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Insurgents captured in 2nd police station attack

Insurgents emboldened by a successful jailbreak laid siege to another prison facility Wednesday, but police said U.S. troops and a special Iraqi unit overwhelmed the gunmen and captured 50 of them at the detention center south of Baghdad.
Iraqi soldier covers bodies of men found shot on street in Baghdad
An Iraqi soldier covers two bodies found shot dead on a street in Baghdad Wednesday. Reuters
/ Source: The Associated Press

Insurgents emboldened by a successful raid and jailbreak laid siege to another prison facility Wednesday, but police said U.S. troops and a special Iraqi unit overwhelmed the gunmen and captured 50 of them at the detention center south of Baghdad.

The predawn attack came a day after 100 Sunni gunmen freed 33 prisoners and wrecked the jail, police station and courthouse in the town of Muqdadiyah northeast of the capital and about an hour’s drive from the Iranian border.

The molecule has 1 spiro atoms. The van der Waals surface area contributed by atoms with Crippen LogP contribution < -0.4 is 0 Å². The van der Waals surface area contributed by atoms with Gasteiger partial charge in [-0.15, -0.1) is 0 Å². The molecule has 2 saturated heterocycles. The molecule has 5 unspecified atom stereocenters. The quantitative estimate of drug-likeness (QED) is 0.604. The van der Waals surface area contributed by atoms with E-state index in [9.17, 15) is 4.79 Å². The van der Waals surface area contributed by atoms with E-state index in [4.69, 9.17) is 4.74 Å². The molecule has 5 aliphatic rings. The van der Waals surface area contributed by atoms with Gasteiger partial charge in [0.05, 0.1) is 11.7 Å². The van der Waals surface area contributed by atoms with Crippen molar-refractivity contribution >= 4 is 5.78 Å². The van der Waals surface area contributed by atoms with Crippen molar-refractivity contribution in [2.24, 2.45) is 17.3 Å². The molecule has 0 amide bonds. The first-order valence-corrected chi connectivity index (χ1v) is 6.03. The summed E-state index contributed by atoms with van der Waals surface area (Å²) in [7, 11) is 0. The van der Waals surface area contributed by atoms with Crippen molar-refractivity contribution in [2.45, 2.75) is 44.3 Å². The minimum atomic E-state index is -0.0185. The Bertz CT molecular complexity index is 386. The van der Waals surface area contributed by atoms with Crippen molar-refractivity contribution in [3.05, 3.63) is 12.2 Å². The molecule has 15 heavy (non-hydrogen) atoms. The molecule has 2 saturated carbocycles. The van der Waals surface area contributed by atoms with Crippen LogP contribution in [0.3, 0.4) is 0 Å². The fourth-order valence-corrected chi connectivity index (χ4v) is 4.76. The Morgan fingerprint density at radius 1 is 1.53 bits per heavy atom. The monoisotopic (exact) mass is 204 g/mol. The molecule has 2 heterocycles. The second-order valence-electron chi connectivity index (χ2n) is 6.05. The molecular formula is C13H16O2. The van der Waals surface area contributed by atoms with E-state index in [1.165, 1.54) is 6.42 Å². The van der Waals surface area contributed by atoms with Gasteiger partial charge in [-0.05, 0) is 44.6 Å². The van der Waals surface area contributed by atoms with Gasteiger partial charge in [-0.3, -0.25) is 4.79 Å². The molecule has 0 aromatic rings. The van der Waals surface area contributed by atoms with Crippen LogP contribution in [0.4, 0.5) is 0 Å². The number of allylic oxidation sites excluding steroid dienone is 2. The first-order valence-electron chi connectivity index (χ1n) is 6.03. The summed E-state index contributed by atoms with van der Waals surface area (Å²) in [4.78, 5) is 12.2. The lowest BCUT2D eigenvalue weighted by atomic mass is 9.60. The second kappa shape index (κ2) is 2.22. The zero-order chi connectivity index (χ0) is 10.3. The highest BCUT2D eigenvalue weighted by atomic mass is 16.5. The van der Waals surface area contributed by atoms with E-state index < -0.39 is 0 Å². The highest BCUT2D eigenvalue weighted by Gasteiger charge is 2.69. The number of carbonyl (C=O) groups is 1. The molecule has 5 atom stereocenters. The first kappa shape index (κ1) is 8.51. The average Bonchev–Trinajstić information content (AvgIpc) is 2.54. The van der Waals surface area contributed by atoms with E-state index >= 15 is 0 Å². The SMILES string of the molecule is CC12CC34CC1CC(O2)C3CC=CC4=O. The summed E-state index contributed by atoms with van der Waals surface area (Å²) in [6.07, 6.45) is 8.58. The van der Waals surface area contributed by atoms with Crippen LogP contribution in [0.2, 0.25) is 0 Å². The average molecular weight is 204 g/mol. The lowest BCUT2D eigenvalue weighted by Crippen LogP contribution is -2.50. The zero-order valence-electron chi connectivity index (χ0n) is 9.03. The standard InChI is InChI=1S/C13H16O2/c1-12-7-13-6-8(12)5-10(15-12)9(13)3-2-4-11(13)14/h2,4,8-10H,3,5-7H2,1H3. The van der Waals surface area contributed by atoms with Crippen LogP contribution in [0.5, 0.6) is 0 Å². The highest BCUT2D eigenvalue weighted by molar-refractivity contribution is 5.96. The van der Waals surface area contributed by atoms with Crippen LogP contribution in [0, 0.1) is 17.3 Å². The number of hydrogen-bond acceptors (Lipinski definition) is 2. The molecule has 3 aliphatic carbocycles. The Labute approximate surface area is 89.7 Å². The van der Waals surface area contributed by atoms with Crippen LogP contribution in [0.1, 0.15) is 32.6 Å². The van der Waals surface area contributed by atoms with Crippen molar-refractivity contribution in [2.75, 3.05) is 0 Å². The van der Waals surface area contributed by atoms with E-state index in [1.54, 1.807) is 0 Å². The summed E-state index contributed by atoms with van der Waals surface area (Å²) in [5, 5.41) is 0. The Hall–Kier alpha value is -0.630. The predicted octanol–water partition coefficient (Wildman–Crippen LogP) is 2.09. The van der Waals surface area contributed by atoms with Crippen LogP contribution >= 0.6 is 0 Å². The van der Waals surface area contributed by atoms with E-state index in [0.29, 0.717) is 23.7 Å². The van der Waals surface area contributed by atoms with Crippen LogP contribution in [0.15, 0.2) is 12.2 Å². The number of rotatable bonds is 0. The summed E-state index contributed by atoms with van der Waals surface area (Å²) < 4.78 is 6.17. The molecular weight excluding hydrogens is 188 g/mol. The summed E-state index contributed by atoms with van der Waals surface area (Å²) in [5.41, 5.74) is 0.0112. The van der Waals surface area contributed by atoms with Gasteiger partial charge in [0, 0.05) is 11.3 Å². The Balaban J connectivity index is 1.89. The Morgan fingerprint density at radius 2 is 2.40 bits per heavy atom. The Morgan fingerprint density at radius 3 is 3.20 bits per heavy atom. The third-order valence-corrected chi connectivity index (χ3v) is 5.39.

Although Wednesday’s raid failed, the insurgents’ ability to put together such large and well-armed bands of fighters underlined concerns about the ability of Iraqi police and military to take over the fight from U.S. troops. Sixty militants participated in the second assault, which aimed to free more jailed insurgent fighters, police said.

The attack on the prison in Madain, 15 miles southeast of Baghdad, began with insurgents firing 10 mortar rounds. They then stormed the facility, which is run by the Interior Ministry, a predominantly Shiite organization and heavily infiltrated by members of various Shiite militias.

4 police die in battle
Four police officers — including the commander of the special unit — died in a two-hour gunbattle, which was subdued only after American forces arrived. Among the 50 captured, police said, was one Syrian.